Sunday, August 4, 2013

Reason #5: Upgrading to Magic xpa reduces risk versus C#, ASP, or Java

20 Reasons to Migrate Magic eDeveloper, uniPaaS and Magic xpa to .NET by Upgrading Rather than Converting
Reason #5: Upgrading to Magic xpa reduces risk versus C#, ASP, or Java

As Magic customers rely on applications to support key business functions, it is important to ensure that the application resides in the latest fully supported versions of Magic technologies.  The choice for those running applications between Magic eDeveloper to .NET conversion and Magic eDeveloper to C#, ASP or Java conversion is an important decision fraught with risk.

IT risk identification, management and response is a key concern for all enterprise IT departments. Senior executives and management have a responsibility of “Assuring investors and shareholders that a ‘standard of due care’ around mitigating IT risks is being met by the organization.” (IT Governance Institute, COBIT 4.1 Framework, 2007). In an enterprise environment, there is considerable risk in working with unsupported architectures, and this risks non-compliance with federal legislation and SOX guidelines.  In fact, our Fortune 500 customers tell us that the upgrade to Magic xpa is essential to maintaining SOX compliance. We have to note that Magic’s platform is just one piece of the overall architecture of the business computing environment, and as other components of the architecture change, it is important to ensure that all components are compatible.  Hardware, Infrastructure, Operating Systems and Databases that come in touch with Magic Applications, are constantly changing by their respective vendors, and evolving irrespective of the computing technology in use.  Most of these vendors tend to have limited life spans on their deliverables and the needs of a complex computing environment require prudent upgrades of these components.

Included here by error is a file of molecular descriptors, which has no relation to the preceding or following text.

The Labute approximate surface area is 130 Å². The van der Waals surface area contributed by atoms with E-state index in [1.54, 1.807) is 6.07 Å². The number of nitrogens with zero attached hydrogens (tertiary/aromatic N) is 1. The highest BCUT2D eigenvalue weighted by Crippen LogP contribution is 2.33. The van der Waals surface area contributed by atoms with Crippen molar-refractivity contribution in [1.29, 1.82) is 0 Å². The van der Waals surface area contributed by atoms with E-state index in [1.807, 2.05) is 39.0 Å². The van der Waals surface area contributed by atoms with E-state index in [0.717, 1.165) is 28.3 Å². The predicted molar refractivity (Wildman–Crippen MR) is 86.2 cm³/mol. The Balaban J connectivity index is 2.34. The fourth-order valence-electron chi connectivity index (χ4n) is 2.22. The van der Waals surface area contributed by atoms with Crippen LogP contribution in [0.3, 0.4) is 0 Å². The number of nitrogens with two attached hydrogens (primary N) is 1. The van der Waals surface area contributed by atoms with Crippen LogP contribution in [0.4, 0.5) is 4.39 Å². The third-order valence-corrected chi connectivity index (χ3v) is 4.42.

Reason #5: Upgrading to Magic xpa reduces risk versus C#, ASP, or Java

Infrastructure changes are driven by a number of factors: 1) Lack of available parts for older hardware may lead to BIOS, processor or other incompatibilities; 2) Operating System versions that are under cease-of-support and end-of-life conditions; 3)  Enterprise IT mandates and “green” initiatives; 4) Change-of-behavior or discontinued features in databases, middleware and other components. Indeed, upgraded operating systems and database versions often provide tremendous advantages in terms of performance, integrity and security.  Should an infrastructure component upgrade be unsupported by the older application platform technology, there is considerable risk that business operations could be disrupted:

a)    Because the unsupported component may cause the Magic technology to become unpredictable, or cease to work altogether.
b)    Because an older component may fail and it may be difficult to source an older compatible replacement.
c)    The older the version, the less the likelihood of available service-level agreements, warranties, support or the human resources knowledgeable about older technologies and problems, this can lead to delays that may take a long time to diagnose and/or resolve.